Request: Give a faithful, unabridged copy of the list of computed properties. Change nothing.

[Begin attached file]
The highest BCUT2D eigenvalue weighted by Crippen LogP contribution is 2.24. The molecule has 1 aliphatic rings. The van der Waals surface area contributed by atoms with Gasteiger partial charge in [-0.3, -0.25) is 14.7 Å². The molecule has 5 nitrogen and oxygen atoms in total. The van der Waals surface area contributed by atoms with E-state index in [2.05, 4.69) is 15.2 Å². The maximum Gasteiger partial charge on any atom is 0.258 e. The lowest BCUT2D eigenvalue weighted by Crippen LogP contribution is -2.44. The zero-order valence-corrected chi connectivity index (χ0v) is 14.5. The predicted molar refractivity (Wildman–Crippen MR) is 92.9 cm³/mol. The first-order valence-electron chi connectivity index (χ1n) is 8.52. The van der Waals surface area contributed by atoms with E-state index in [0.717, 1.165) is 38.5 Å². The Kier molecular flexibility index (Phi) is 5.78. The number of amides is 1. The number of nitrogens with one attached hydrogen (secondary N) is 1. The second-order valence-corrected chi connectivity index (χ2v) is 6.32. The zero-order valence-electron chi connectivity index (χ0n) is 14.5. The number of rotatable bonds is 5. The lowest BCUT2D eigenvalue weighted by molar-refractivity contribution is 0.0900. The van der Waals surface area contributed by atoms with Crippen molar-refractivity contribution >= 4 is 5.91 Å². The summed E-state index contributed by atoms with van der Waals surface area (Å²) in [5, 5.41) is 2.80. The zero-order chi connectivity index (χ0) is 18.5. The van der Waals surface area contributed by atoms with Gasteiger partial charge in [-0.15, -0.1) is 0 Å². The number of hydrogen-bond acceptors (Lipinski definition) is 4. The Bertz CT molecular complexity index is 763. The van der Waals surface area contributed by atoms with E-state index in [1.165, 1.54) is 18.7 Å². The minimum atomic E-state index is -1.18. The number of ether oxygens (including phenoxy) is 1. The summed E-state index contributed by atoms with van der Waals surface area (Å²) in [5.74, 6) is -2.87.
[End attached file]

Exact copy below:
The highest BCUT2D eigenvalue weighted by Crippen LogP contribution is 2.24. The molecule has 1 aliphatic rings. The van der Waals surface area contributed by atoms with Gasteiger partial charge in [-0.3, -0.25) is 14.7 Å². The molecule has 5 nitrogen and oxygen atoms in total. The van der Waals surface area contributed by atoms with E-state index in [2.05, 4.69) is 15.2 Å². The maximum Gasteiger partial charge on any atom is 0.258 e. The lowest BCUT2D eigenvalue weighted by Crippen LogP contribution is -2.44. The zero-order valence-corrected chi connectivity index (χ0v) is 14.5. The predicted molar refractivity (Wildman–Crippen MR) is 92.9 cm³/mol. The first-order valence-electron chi connectivity index (χ1n) is 8.52. The van der Waals surface area contributed by atoms with E-state index in [0.717, 1.165) is 38.5 Å². The Kier molecular flexibility index (Phi) is 5.78. The number of amides is 1. The number of nitrogens with one attached hydrogen (secondary N) is 1. The second-order valence-corrected chi connectivity index (χ2v) is 6.32. The zero-order valence-electron chi connectivity index (χ0n) is 14.5. The number of rotatable bonds is 5. The lowest BCUT2D eigenvalue weighted by molar-refractivity contribution is 0.0900. The van der Waals surface area contributed by atoms with Crippen molar-refractivity contribution >= 4 is 5.91 Å². The summed E-state index contributed by atoms with van der Waals surface area (Å²) in [5, 5.41) is 2.80. The zero-order chi connectivity index (χ0) is 18.5. The van der Waals surface area contributed by atoms with Gasteiger partial charge in [-0.15, -0.1) is 0 Å². The number of hydrogen-bond acceptors (Lipinski definition) is 4. The Bertz CT molecular complexity index is 763. The van der Waals surface area contributed by atoms with E-state index in [1.165, 1.54) is 18.7 Å². The minimum atomic E-state index is -1.18. The number of ether oxygens (including phenoxy) is 1. The summed E-state index contributed by atoms with van der Waals surface area (Å²) in [5.74, 6) is -2.87.